Posted on June 19 2018
After death and taxes, sleep is probably the most certain aspect of the human condition. Healthy, proper sleep is restorative and generally quite pleasant — a luxury, even. Poor-quality or not getting enough rest can be described as a particular kind of slow torture. Lack of sleep has been linked to higher stress, vulnerability to illness, and decreased overall mental health.
Many people have difficulty falling asleep or staying asleep. Insomnia leads to prescriptions for potent and risky medications such as Ambien. Even worse, some people attempt to self-medicate with alcohol or strong narcotics. Both treatments are unsustainable in the long term. Fortunately, there are some natural steps you can take to get a better night's sleep.
Sometimes it's what you don't do
Our world is full of light. Televisions, lamps, computers, smartphones, and other devices put a great deal of light into our lives, and occupy a lot of our attention.
A quick computer game before bed, one last email, a late-night rerun of our favorite TV series; there are many reasons a person might be exposed to light sources before bed.
However, the human body is adapted to rhythms of regular periods of light and dark. Light is for when we're awake, in most cases, and our body keeps itself running when light is available. Studies have shown that exposure to light sources within an hour of bedtime is strongly linked with less overall sleep.
So, try turning off the devices a full hour before bed, and limiting the number of light sources during this period.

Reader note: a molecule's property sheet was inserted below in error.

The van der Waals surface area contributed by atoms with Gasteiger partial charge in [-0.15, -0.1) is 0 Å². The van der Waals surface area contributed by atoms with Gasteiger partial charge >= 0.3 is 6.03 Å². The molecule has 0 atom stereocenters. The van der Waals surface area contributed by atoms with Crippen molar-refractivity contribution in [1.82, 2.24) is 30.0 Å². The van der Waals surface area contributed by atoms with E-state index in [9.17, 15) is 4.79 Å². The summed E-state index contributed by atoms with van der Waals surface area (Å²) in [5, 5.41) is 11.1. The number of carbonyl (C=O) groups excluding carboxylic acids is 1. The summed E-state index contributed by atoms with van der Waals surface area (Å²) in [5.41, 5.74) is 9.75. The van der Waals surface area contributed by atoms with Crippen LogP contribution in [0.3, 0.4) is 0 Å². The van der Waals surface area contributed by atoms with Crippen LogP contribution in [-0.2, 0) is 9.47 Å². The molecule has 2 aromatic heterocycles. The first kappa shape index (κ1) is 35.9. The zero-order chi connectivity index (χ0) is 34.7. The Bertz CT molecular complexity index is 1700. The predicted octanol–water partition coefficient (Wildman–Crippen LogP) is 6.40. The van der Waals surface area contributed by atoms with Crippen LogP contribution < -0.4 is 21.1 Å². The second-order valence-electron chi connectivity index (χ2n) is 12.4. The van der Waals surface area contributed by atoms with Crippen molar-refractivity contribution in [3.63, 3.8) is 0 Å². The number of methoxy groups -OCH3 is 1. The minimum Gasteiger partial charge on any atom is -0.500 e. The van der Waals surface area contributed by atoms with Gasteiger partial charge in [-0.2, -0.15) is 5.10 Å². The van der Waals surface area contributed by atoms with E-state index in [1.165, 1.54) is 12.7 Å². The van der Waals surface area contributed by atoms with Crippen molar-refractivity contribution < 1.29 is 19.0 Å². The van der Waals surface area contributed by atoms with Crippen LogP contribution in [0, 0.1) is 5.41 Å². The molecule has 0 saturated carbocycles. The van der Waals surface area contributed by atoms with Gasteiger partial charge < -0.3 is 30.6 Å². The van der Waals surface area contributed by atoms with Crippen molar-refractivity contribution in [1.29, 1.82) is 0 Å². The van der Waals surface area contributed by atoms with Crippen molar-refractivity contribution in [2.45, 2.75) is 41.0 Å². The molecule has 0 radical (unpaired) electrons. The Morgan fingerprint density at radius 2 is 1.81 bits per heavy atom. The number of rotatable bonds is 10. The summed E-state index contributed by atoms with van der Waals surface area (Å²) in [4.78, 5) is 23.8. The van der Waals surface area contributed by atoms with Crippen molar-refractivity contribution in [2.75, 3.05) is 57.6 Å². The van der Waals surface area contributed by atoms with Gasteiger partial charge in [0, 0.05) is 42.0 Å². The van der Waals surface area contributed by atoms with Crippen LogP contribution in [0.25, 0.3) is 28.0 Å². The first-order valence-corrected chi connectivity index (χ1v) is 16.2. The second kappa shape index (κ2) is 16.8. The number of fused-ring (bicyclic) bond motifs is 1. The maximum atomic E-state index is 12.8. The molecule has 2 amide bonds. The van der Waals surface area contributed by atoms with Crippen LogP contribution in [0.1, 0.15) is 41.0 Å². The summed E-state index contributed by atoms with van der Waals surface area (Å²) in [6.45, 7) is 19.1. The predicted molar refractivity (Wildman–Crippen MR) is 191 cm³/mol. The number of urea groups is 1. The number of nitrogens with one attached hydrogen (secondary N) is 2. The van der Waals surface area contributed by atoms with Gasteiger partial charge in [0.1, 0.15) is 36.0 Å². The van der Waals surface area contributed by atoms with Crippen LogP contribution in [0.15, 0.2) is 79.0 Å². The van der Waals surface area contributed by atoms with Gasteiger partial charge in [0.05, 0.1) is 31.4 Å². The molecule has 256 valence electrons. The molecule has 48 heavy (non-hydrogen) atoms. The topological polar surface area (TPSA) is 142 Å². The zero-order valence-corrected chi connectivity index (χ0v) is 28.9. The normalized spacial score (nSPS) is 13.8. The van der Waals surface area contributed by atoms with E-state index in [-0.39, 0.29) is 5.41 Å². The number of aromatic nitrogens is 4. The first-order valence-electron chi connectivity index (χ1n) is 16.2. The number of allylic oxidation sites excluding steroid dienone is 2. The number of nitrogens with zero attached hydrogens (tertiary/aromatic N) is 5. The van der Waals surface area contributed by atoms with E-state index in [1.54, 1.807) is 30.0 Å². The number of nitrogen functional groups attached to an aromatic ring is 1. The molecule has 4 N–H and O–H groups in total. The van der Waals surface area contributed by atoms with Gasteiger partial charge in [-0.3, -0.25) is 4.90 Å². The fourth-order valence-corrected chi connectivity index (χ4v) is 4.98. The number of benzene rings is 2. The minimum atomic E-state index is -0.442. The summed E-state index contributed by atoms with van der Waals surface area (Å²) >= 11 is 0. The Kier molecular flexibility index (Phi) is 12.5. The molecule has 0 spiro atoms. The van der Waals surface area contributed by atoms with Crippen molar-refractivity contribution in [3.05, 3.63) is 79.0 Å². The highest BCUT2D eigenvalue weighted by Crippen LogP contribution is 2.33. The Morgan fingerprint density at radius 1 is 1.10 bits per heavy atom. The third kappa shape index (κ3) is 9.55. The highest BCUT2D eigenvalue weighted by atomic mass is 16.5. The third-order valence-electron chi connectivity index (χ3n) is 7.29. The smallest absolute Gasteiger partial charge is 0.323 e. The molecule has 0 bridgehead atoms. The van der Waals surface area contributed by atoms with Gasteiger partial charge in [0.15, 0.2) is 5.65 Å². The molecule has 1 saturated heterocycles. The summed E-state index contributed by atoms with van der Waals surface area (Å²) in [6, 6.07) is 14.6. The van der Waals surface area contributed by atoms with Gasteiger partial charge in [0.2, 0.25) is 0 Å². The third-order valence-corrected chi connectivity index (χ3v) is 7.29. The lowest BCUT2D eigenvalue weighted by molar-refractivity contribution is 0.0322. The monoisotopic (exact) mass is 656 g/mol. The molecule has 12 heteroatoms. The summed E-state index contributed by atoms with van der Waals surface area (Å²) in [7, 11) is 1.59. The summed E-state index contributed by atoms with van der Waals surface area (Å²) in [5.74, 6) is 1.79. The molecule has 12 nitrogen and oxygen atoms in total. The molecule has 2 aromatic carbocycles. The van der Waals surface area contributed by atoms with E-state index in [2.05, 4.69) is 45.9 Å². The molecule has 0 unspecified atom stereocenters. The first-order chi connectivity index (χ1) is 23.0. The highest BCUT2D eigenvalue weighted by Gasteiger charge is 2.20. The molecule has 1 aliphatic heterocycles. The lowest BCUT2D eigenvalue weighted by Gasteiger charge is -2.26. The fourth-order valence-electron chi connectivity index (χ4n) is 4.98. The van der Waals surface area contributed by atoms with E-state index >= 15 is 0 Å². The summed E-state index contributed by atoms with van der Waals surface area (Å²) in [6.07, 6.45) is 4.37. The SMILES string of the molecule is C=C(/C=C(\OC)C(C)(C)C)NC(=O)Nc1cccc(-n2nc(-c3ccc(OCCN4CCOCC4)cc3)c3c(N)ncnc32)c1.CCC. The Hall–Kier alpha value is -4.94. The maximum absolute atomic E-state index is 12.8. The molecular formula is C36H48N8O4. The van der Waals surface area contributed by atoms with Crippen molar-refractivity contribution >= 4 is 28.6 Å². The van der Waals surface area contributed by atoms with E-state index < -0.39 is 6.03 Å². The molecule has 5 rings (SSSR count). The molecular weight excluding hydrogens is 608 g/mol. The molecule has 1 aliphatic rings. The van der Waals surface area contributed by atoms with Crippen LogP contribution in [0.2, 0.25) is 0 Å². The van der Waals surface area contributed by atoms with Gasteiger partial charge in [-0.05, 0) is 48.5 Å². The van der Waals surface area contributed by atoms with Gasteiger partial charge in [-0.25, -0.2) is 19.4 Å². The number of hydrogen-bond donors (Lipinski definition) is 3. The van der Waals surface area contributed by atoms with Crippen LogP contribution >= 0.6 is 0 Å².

Make bedtime a process rather than an event
It's true that we live in very demanding times, with stimuli calling for our attention almost nonstop. As a result, many of us are working, playing, or engaging in mentally demanding activities right up to the last minute before crashing into bed.
If you have trouble turning off your brain after you’ve hit the pillow, you may need more time to unwind. Make the process of going to bed an activity in itself. Slow down, setting aside the activities that have kept you going, and reflect on your day. Make a ritual out of preparing your bed for sleep, rather than crashing into bed straight from hard activity.
One popular method of winding down is taking a bath or shower. Body temperature plays an important role in regulating circadian rhythm, your body’s way to knowing when it’s time to wake up and when it’s time to go to sleep. During the day, your body temperature gradually rises until late afternoon, when it starts to gradually decrease. This cooling is the signal that it’s time to sleep. Showering or taking a warm bath about 1.5 hours before bed gives your body the chance to warm up and cool down enough to induce higher quality sleep. Using a body wash scented with lavender essential oils can enhance these effects.
Consider aromatherapy or audiotherapy
Burn a candle or evaporate a mild essential oil in a scent you associate with relaxation. Allow yourself to feel relaxing pleasure and comfort in the moment as you prepare for rest. Again, take time before bed to unwind, letting yourself get into that "sleepy" mindset. Listening to sleep music with brain waves can also be beneficial at this time.
Further, try to schedule your sleep at the same time each night if possible. By setting a schedule, you will train your body to understand and anticipate when it's time to sleep.
When all else fails…
Whether as part of a ritual or actually for their somnific properties, sometimes an oral treatment is the only thing that will do the trick. Some restless sleepers find that they sleep more soundly if they’ve had a cup of tea before bed; Celestial Seasonings Sleepytime (Amazon) is the most popular. Natural supplements like Serenity (Amazon) are also helpful for inducing sleep without the negative effects associated with mainstream sleep aids.